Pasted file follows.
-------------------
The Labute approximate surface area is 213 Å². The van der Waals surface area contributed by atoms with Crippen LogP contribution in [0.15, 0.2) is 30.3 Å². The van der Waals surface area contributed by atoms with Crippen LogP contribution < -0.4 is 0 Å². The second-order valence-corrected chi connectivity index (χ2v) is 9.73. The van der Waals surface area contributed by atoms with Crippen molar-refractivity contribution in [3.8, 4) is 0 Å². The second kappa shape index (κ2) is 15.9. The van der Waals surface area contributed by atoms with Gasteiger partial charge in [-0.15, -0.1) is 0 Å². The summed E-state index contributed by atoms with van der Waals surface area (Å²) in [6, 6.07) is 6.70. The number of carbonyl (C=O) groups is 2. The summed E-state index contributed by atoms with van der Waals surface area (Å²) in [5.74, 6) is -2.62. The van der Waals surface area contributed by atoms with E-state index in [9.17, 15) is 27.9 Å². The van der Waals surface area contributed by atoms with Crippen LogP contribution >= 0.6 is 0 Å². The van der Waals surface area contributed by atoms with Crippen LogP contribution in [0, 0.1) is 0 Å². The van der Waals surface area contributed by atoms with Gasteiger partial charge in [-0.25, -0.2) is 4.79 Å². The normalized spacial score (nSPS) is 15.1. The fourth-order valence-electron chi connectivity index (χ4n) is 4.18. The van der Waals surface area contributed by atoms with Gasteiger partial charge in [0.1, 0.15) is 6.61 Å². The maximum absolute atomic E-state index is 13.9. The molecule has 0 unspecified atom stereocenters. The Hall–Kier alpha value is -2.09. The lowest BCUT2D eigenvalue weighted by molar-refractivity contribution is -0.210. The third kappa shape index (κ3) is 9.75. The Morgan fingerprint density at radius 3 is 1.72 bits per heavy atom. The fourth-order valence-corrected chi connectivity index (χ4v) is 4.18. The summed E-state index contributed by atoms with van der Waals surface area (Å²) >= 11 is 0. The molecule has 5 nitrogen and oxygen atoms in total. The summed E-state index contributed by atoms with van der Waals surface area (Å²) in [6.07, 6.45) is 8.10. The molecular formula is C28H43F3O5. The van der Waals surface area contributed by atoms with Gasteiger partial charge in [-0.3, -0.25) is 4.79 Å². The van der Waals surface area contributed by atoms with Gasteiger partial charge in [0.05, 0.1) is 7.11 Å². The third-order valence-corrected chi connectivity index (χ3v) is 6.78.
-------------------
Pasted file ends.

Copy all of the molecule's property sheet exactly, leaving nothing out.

The Labute approximate surface area is 213 Å². The van der Waals surface area contributed by atoms with Crippen LogP contribution in [0.15, 0.2) is 30.3 Å². The van der Waals surface area contributed by atoms with Crippen LogP contribution < -0.4 is 0 Å². The second-order valence-corrected chi connectivity index (χ2v) is 9.73. The van der Waals surface area contributed by atoms with Crippen molar-refractivity contribution in [3.8, 4) is 0 Å². The second kappa shape index (κ2) is 15.9. The van der Waals surface area contributed by atoms with Gasteiger partial charge in [-0.15, -0.1) is 0 Å². The summed E-state index contributed by atoms with van der Waals surface area (Å²) in [6, 6.07) is 6.70. The number of carbonyl (C=O) groups is 2. The summed E-state index contributed by atoms with van der Waals surface area (Å²) in [5.74, 6) is -2.62. The van der Waals surface area contributed by atoms with E-state index in [9.17, 15) is 27.9 Å². The van der Waals surface area contributed by atoms with Crippen LogP contribution >= 0.6 is 0 Å². The van der Waals surface area contributed by atoms with Crippen LogP contribution in [0, 0.1) is 0 Å². The van der Waals surface area contributed by atoms with Gasteiger partial charge in [-0.25, -0.2) is 4.79 Å². The normalized spacial score (nSPS) is 15.1. The fourth-order valence-electron chi connectivity index (χ4n) is 4.18. The van der Waals surface area contributed by atoms with Gasteiger partial charge in [0.1, 0.15) is 6.61 Å². The maximum absolute atomic E-state index is 13.9. The molecule has 0 unspecified atom stereocenters. The Hall–Kier alpha value is -2.09. The lowest BCUT2D eigenvalue weighted by molar-refractivity contribution is -0.210. The third kappa shape index (κ3) is 9.75. The Morgan fingerprint density at radius 3 is 1.72 bits per heavy atom. The fourth-order valence-corrected chi connectivity index (χ4v) is 4.18. The summed E-state index contributed by atoms with van der Waals surface area (Å²) >= 11 is 0. The molecule has 5 nitrogen and oxygen atoms in total. The summed E-state index contributed by atoms with van der Waals surface area (Å²) in [6.07, 6.45) is 8.10. The molecular formula is C28H43F3O5. The van der Waals surface area contributed by atoms with Gasteiger partial charge in [-0.3, -0.25) is 4.79 Å². The van der Waals surface area contributed by atoms with Gasteiger partial charge in [0.05, 0.1) is 7.11 Å². The third-order valence-corrected chi connectivity index (χ3v) is 6.78.